Gefitinib (Iressa) is more effective than first-line therapy in improving survival without disease in patients with advanced nonsmall-cell lung cancer (NSCLC) and epidermal growth-factor receptor (EGFR) mutations.
The current study was conducted in 230 patients from 43 centers in Japan, all of whom were treatment naive and had advanced NSCLC with EGFR mutations. Patients were randomized to receive either gefitinib or standard chemotherapy of paclitaxel and carboplatin.
After the interim analysis of the first 200 patients, the safety monitoring committee decided to terminate the study after a significant difference in survival without disease was seen between the 2 treatment groups (P < .001).
The geiftinib group had a significantly longer median survival without disease (10.8 vs. 5.4 months, P<0.001) and a higher complete response rate (73.7% vs. 30.7%, P<0.001) than the standard chemotherapy group.
Median overall survival was also better for the gefitinib group, but the difference was not significant (30.5 vs 23.6 months). This might be due to the fact that patients who failed first-line chemotherapy were given gefitinib as their second line treatment.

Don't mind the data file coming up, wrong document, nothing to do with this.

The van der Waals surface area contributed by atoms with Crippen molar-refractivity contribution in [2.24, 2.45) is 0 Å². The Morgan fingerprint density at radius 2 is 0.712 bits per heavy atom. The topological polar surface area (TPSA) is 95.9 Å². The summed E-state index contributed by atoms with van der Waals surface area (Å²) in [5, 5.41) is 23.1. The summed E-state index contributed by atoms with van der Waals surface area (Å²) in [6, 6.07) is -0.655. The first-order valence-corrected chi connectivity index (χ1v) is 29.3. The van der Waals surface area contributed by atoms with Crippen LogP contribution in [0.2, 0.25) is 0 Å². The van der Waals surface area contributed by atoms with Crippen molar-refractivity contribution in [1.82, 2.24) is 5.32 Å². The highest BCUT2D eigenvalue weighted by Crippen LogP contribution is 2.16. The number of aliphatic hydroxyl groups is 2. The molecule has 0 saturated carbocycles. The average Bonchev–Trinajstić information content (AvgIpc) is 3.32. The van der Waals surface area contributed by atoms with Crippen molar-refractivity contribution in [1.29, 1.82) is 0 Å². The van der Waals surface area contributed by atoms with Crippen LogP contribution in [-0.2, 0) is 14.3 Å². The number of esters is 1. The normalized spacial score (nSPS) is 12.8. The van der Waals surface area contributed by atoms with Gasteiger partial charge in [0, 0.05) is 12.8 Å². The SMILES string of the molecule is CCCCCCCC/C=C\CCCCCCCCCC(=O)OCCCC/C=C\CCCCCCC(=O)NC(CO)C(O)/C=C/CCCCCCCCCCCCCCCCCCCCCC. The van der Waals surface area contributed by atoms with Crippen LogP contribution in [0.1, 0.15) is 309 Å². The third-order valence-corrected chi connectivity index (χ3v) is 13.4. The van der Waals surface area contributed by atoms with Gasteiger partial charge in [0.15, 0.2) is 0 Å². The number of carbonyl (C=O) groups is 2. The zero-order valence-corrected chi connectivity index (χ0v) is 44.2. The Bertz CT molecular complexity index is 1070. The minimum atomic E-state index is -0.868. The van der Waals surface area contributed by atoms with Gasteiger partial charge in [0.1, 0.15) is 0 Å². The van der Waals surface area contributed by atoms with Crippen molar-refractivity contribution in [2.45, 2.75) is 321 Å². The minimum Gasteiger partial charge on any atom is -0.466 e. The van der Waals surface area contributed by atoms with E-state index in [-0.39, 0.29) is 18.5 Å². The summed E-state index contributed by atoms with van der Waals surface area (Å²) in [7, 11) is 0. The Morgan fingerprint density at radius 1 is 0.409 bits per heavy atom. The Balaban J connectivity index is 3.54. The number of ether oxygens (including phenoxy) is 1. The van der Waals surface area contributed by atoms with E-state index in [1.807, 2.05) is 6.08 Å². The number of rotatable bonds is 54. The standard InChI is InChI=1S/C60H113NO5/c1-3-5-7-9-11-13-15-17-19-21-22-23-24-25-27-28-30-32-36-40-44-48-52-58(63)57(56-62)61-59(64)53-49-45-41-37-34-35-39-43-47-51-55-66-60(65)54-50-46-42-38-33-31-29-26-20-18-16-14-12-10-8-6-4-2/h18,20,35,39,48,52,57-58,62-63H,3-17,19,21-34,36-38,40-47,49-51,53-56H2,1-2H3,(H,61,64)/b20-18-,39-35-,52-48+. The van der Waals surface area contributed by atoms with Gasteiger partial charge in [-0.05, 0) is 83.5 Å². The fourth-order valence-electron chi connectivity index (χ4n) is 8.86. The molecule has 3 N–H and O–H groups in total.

In the gefitinib group, the most common adverse events were rash and elevated levels of liver enzyme. In the standard chemotherapy, they were appetite loss, neutropenia, anemia, and sensory neuropathy. Overall incidence of severe toxic effects was significantly higher among patients receiving chemotherapy than among those receiving gefitinib (71.7% vs 41.2%; P < .001).
The study showed that treatment with gefitinib resulted in longer survival without disease in patients with mutated–EGFR nonsmall-cell lung cancer but with better tolerable profile, including less hematologic toxicity and neurotoxicity.
While this is great news patients with NSCLC, it is important to note that only 15% of American lung cancer patients have an EGFR mutation and not all lung cancer patients can benefit from this treatment.
Source: N Engl J Med. 2010;362:2380-2388
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